Pop culture obsessives writing for the pop culture obsessed.
Pop culture obsessives writing for the pop culture obsessed.

“Another One Rides The Bus” is “Weird Al” at his purest

Illustration for article titled “Another One Rides The Bus” is “Weird Al” at his purest

In Hear ThisA.V. Club writers sing the praises of songs they know well—some inspired by a weekly theme and some not, but always songs worth hearing. This week, in tribute to Mandatory Fun, we’re recounting some of our favorite “Weird Al” Yankovic songs.

As much as I’ve enjoyed watching “Weird Al” Yankovic’s style evolve to mirror the times, and the way he’s gone to increasingly elaborate lengths to make his parodies sound like the originals, my favorite of his spoofs remains the primitive “Another One Rides The Bus.” The 1981 track was written and recorded on the fly, with Yankovic tasked with creating a new parody live for The Dr. Demento Show, and crafting his take on Queen’s “Another One Bites The Dust” right there outside the sound booth. And with apologies to everyone for being the guy who brings the notion of “artistic purity” into a discussion of favorite “Weird Al” songs—or says, basically, “Yeah, I liked his early stuff”—to me there’s no better distillation of Al’s particular snotty brilliance than this.

It’s easy to forget after decades of MTV plays, movies and TV shows, and hosannas from artists all too flattered to have their work openly mocked, but “Weird Al” started out as a brat, the guy who took other people’s grand artistic expressions and turned them into bleating polka jams about food. Transforming Queen’s strutting funk hit with all its cinematic gangster movie imagery into a squawking complaint about public transportation—backed by a guy Al had just met, Jon “Bermuda” Schwartz, banging on his accordion case—is funny in itself for the way it deflates the song’s self-importance. Like the class clown who gets laughs by repeating everything the teacher says in a dumb voice, “Another One Rides The Bus” is hilarious just by virtue of not trying very hard. Its dashed-off nature only adds to the joke.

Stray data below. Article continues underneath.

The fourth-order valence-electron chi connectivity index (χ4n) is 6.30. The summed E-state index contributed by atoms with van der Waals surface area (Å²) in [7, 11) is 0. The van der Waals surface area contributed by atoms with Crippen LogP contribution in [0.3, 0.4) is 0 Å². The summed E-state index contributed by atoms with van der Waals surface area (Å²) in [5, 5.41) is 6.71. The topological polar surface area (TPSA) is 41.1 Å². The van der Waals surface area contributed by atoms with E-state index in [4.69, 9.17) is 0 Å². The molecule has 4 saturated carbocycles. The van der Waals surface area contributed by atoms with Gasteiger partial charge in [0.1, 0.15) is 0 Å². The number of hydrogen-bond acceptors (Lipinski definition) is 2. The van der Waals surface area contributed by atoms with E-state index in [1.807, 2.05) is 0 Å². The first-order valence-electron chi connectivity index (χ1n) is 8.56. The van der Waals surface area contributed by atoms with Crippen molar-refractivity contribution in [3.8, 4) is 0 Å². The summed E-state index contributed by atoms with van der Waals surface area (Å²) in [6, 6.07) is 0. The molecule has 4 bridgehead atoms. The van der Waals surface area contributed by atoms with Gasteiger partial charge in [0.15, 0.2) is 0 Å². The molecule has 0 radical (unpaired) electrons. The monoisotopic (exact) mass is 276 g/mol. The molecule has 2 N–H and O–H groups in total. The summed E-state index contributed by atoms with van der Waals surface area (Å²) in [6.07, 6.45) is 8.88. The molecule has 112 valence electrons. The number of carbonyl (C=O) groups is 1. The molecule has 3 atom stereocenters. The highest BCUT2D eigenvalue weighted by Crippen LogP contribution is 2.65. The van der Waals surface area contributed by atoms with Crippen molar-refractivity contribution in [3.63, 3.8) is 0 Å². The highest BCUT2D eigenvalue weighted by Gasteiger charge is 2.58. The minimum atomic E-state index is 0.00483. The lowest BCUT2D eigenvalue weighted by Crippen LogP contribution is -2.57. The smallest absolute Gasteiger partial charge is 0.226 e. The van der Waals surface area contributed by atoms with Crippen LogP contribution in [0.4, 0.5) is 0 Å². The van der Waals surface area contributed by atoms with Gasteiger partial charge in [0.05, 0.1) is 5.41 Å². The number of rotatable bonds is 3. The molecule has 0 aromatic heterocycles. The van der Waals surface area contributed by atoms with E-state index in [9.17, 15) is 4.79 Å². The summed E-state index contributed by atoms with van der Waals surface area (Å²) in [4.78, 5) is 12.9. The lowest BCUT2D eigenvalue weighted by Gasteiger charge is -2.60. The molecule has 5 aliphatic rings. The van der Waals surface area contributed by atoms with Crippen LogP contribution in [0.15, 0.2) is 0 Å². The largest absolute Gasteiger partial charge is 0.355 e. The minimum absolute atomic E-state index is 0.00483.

That said, its lyrics are also skillfully constructed for something Yankovic supposedly just threw together. In a few short stanzas, “Another One Rides The Bus” evocatively captures all the demeaning details of commuting and the barely sublimated rage they induce. (If there’s such a thing as Yankovic’s “angry young man” phase, “Another One Rides The Bus” is his punk record.) And it does it so timelessly that, more than 30 years later, I still find myself unconsciously thinking, “Hey! Who’s gonna sit by you?” whenever I’m stuck on a crowded CTA line—and still laughing about it. For as many great “Weird Al” songs the intervening years have brought us, and for as many more are hopefully still yet to come, there’s a lasting beauty in that goofy simplicity.

(As a bonus, it produced this hilarious clip of Tom Snyder trying to pretend like he doesn’t find the whole thing completely asinine.)

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